A photographer approaches a couple and asks if he might take their picture. They agree and pose. He grabs the painting from the wall and exits. The scene continues.


This movie isn't seen much anymore (it has been plagued by legal disputes). Never mind. Hellzapoppin influenced (and in many cases was referenced by) Mad Magazine, the Monty Pythons, Laugh-In, Animaniacs, and the Zucker Brothers, among others. It includes a comic vision of Hell, a non-Stooge role for Shemp, and a cameo by Universal's Frankenstein Monster.

It also spoilers the end of Citizen Kane, released at roughly the same time.

Give this thing some respect.

It opens with a saccharine musical number that quickly goes to Hell, literally. The lead comedians arrive in the underworld by cab ("It's the first time a cabbie took me exactly where I told him to go"), an ongoing argument starts with the projectionist, and our heroes go about trying to make the script for the musical more "Hollywood" and popular, with star-crossed lovers, wealthy parents, a lovelorn Martha Raye, and an aristocrat all gathered at an estate. The movie regularly breaks into whatever someone felt like shooting at the time. Occasionally, it's a gun.

We have a movie in which people aware they are in a movie write and perform a play where.... Stare into an abyss, and the abyss stares back– and tells very silly jokes.

The film works best when it careens out of control. The further we get into it, the more it settles into a near-conventional musical comedy, though one regularly interrupted by craziness. The filmmakers and performers toss up everything they can think of (including, of course, the kitchen sink). Despite portions that have dated badly and a few gags that likely fell flat in ’41, there's so much happening that some of it has to stick.

Anarchistic humor was hardly new in 1941; literary and theatrical destroying of genre and conventions has a long history. This film stands as one of the first movies to approach this sort of thing as a movie. The Marx Brothers, superior anarchic comedians, rarely showed such complete awareness of being onscreen1, while champion genre-trasher Bugs Bunny was only a year old when Hellzapoppin hit the silver screen. This film constantly references the conventions of films and demolishes multiple fourth walls. Aspects that may seem familiar now were groundbreaking for Studio Hollywood.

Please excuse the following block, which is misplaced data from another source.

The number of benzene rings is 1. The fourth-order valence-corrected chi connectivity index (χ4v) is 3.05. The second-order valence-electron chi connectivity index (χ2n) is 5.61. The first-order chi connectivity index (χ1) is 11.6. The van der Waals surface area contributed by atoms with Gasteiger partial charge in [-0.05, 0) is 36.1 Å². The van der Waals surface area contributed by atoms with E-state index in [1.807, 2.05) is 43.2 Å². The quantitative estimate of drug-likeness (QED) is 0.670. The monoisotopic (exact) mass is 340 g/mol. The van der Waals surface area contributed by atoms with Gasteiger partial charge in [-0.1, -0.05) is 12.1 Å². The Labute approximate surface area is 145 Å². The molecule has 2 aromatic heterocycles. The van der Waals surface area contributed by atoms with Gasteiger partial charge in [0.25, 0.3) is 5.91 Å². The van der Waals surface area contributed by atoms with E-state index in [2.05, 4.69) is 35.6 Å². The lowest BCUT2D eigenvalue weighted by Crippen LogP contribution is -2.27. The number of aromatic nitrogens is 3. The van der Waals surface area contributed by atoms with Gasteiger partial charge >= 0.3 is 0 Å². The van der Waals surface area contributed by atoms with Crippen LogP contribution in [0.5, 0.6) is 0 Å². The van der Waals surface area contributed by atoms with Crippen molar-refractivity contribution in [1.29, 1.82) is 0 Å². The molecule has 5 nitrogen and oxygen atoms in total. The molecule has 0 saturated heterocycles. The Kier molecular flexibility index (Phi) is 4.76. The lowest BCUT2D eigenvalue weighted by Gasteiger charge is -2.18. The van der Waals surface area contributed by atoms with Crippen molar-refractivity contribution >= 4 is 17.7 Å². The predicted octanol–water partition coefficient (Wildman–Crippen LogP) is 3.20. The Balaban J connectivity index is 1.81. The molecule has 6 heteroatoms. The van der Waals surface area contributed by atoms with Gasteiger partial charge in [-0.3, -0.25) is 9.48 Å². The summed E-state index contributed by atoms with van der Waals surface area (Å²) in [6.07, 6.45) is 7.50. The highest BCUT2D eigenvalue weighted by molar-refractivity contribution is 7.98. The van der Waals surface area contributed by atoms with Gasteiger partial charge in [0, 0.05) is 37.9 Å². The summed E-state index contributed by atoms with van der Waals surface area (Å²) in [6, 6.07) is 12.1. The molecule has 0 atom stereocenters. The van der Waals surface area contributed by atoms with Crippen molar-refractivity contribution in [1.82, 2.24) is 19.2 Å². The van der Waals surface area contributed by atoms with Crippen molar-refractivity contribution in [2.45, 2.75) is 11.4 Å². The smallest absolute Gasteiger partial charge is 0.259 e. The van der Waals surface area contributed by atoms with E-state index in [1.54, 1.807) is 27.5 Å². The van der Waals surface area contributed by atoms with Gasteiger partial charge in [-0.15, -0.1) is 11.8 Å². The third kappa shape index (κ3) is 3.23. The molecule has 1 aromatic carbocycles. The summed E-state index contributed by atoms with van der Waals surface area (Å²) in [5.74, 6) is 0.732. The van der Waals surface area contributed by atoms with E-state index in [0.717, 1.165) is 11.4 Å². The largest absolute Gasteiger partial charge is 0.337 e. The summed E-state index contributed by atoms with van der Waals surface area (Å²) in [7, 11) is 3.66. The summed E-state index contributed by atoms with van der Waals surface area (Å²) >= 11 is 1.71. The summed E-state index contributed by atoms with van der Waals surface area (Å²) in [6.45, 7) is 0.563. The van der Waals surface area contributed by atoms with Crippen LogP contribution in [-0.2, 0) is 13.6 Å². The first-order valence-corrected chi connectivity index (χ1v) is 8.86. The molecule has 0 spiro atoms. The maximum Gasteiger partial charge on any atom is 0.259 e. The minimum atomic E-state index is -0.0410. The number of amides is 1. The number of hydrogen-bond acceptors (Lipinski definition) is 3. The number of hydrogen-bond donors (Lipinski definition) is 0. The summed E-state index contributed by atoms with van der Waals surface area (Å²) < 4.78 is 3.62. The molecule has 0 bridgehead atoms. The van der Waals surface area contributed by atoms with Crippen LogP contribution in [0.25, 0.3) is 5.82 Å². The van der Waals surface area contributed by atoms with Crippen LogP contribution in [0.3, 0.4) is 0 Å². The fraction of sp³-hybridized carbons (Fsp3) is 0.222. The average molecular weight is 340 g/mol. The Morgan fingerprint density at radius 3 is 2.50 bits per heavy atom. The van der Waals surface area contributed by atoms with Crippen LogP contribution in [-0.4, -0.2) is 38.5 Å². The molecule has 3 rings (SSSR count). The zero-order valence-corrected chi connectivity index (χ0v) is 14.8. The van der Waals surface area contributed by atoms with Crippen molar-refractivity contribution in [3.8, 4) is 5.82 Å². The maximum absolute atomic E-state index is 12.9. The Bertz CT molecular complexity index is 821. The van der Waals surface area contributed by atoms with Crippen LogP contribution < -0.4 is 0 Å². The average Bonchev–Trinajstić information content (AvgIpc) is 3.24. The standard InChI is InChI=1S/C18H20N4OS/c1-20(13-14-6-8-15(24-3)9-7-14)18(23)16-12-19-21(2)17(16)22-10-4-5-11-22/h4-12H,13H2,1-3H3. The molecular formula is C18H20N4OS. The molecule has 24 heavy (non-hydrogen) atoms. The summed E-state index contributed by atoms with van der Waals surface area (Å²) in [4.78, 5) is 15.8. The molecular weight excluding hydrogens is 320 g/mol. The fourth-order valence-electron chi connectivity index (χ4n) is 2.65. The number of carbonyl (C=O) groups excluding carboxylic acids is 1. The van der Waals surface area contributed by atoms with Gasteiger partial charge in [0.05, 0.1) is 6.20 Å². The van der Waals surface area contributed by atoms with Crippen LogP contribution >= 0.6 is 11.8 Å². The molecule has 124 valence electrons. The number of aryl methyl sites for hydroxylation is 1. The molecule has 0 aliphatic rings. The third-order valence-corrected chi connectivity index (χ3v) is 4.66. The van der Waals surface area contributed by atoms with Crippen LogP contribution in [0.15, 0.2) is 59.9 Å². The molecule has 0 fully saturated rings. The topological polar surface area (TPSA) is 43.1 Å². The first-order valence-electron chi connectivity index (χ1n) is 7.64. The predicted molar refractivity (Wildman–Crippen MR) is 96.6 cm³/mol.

Our guides through the chaos, Olsen and Johnson, seem like competent Vaudevillians; they don't rise above that, particularly, nor does most of the cast. Martha Raye stands out, while jazz musicians making cameos as the help demonstrate presence as performers. The now-forgotten Six Hits appear; their name sounds, frankly, like what the writers took.

Hellzapoppin plays like a cross between 1920s-40s Vaudeville and a 1960s Head Film, with aspects that presage many later comedic franchises. If that sounds appealing, you'll want to give this cinematic curiosity a look.


Director: H.C. Potter
Writers: Nat Perrin, Warren Wilson, and Alex Gottlieb
Based on the play/revue

Cast
Ole Olsen as himself
Chic Johnson as himself
Martha Raye as Betty Johnson
Hugh Herbert as Quimby
Jane Frazee as Kitty Rand
Robert Paige as Jeff Hunter
Mischa Auer as Pepi
Shemp Howard as Louie the Projectionist
Richard Lane as Director
Lewis Howard as Woody Taylor
Clarence Kolb as Andrew Rand
Nella Walker as Mrs. Rand
Elisha Cook Jr. as Harry Selby
Slim Gaillard as Slim
Slam Stewart as Slam
Eddie Acuff as draftee devil
The Six Hits as themselves
Harlem Congaroos as themselves
Frank Darien as Man calling for Mrs. Jones
Catherine Johnson as Woman looking for Oscar
Billy Curtis as bodyguard
Dale Van Sickel as the Frankenstein Monster2


1. Groucho and his brothers broke the fourth wall, but in the conventional manner of comedians making asides to the audience.

2. Often incorrectly identified as Glenn Strange, who would first play the Monster three years later.

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